Although Orseck loves Houston, she stresses the importance of travel and experiencing different cultures for inspiration. She travels with her husband, an art collector, allowing her to gain stimulation from many things. She would like to live closer to water, since water has been a major inspiration to her work. She would also like to go back to school, preferably Yale, and continue her studies, but her mother also lives in Houston and she would like to remain near her.
Orseck’s work contains multiple mediums, and when asked she could not choose a favorite. She uses watercolor, acrylic, oil, monotype ink, and has also utilized trash to make sculptures. Orseck says she never feels pride when she finishes a work, but mostly surprise at what has come out or embarrassment. Many of her paintings have other paintings underneath that she decided she did not like. Her piece, “Miles to Go Before I Sleep,” which was a Finalist in the Hunting Prize Competition, was painted over a portrait of a woman.
All of Orseck’s work is autobiographical in some way; she feels that she lives in every painting. Her “Sumo Series” began when her son gave her a mini sumo wrestler stress ball for Mother’s Day. He was trying to inspire her, but she was momentarily annoyed at the silliness of the gift. However, while eating at a restaurant, the ball accidentally fell into her matzo ball soup and the absurdity of the image inspired her.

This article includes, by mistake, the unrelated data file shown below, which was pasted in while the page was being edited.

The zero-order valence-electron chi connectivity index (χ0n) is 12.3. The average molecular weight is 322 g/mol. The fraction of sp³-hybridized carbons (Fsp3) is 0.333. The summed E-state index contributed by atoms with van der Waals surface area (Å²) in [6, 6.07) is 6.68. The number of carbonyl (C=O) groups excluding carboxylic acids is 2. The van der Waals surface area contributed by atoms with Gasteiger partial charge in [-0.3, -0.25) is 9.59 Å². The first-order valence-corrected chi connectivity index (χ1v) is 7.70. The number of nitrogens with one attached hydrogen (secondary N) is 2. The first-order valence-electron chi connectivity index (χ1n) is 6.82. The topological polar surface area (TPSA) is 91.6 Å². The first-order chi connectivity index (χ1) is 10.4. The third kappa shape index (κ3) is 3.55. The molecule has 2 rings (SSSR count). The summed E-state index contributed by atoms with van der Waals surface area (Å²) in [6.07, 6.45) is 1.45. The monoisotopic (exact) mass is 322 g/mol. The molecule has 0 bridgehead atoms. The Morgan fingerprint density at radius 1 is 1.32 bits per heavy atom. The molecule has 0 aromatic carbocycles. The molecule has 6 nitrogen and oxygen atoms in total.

In the world she creates, the change in the size of the wrestler adds a surreal quality, as they battle the larger and more powerful food. The series is autobiographical in how Orseck has felt she has battled food and weight her whole life. She felt she was always grappling with overeating and her body image. She found the idea of sumos reveling in their fatness amusing, making her pieces both comical and serious.
Her “Storm Series” began from her experience living in Oklahoma. She lived through many tornadoes, which began her fascination with the strength of nature. She deeply respects Mother Nature and remains in awe of its power. After moving to Houston, Orseck experienced hurricanes, particularly Hurricane Ike and Hurricane Rita, which continued her inspiration from storms. Her portrayal of the storms also relates to her experience with internal struggle.
One of Orseck’s series is titled, “Made in Texas,” and contains portraits of celebrated Texan artists in every creative field, with a majority practicing in, or originating from Houston. Orseck was curious as to how creative people in different disciplines went about their work, and whether there was continuity in the process. After meeting and spending time with each person, Orseck said she found that creativity just “hits” people; that everyone begins with chaos and then refines and shifts until something comes together. She chose each person based on their level of achievement and also the character and attributes of the face. The artists in the series include:
For more information on Ellen Orseck, visit her website: http://www.ellenorseck.com/index.html
Her studio at Winter Street Studios is open for viewing from 2 pm to 5 pm, every second Saturday of the month.